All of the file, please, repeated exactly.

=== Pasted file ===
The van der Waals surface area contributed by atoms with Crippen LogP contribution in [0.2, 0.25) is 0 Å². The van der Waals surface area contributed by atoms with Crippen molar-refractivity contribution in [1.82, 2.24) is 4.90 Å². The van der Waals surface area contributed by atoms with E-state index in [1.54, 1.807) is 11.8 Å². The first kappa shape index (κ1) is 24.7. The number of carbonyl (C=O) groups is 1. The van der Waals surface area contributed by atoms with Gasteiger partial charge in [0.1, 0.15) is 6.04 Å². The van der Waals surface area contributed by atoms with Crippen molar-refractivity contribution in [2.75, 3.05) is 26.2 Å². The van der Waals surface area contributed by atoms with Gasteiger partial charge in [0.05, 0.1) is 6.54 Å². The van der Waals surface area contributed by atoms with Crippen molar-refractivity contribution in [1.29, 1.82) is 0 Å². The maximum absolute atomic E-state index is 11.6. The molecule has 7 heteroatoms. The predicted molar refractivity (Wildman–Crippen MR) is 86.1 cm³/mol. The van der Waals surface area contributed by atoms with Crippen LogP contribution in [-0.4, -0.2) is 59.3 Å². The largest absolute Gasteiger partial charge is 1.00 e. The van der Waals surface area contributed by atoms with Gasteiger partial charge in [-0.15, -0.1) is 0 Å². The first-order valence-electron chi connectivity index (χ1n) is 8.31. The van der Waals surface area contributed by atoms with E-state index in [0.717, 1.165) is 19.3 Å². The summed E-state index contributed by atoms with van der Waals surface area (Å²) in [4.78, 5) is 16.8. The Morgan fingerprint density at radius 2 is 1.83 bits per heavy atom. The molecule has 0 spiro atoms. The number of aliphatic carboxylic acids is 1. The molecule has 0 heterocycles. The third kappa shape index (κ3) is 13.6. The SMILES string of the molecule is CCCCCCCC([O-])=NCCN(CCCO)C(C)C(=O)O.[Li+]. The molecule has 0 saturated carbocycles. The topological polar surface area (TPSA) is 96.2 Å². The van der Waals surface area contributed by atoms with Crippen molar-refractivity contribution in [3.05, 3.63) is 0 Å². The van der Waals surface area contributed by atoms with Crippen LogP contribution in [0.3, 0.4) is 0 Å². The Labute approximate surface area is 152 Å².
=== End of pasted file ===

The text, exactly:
The van der Waals surface area contributed by atoms with Crippen LogP contribution in [0.2, 0.25) is 0 Å². The van der Waals surface area contributed by atoms with Crippen molar-refractivity contribution in [1.82, 2.24) is 4.90 Å². The van der Waals surface area contributed by atoms with E-state index in [1.54, 1.807) is 11.8 Å². The first kappa shape index (κ1) is 24.7. The number of carbonyl (C=O) groups is 1. The van der Waals surface area contributed by atoms with Gasteiger partial charge in [0.1, 0.15) is 6.04 Å². The van der Waals surface area contributed by atoms with Crippen molar-refractivity contribution in [2.75, 3.05) is 26.2 Å². The van der Waals surface area contributed by atoms with Gasteiger partial charge in [0.05, 0.1) is 6.54 Å². The van der Waals surface area contributed by atoms with Crippen molar-refractivity contribution in [1.29, 1.82) is 0 Å². The maximum absolute atomic E-state index is 11.6. The molecule has 7 heteroatoms. The predicted molar refractivity (Wildman–Crippen MR) is 86.1 cm³/mol. The van der Waals surface area contributed by atoms with Crippen LogP contribution in [-0.4, -0.2) is 59.3 Å². The largest absolute Gasteiger partial charge is 1.00 e. The van der Waals surface area contributed by atoms with Gasteiger partial charge in [-0.15, -0.1) is 0 Å². The first-order valence-electron chi connectivity index (χ1n) is 8.31. The van der Waals surface area contributed by atoms with E-state index in [0.717, 1.165) is 19.3 Å². The summed E-state index contributed by atoms with van der Waals surface area (Å²) in [4.78, 5) is 16.8. The Morgan fingerprint density at radius 2 is 1.83 bits per heavy atom. The molecule has 0 spiro atoms. The number of aliphatic carboxylic acids is 1. The molecule has 0 heterocycles. The third kappa shape index (κ3) is 13.6. The SMILES string of the molecule is CCCCCCCC([O-])=NCCN(CCCO)C(C)C(=O)O.[Li+]. The molecule has 0 saturated carbocycles. The topological polar surface area (TPSA) is 96.2 Å². The van der Waals surface area contributed by atoms with Crippen molar-refractivity contribution in [3.05, 3.63) is 0 Å². The van der Waals surface area contributed by atoms with Crippen LogP contribution in [0.3, 0.4) is 0 Å². The Labute approximate surface area is 152 Å².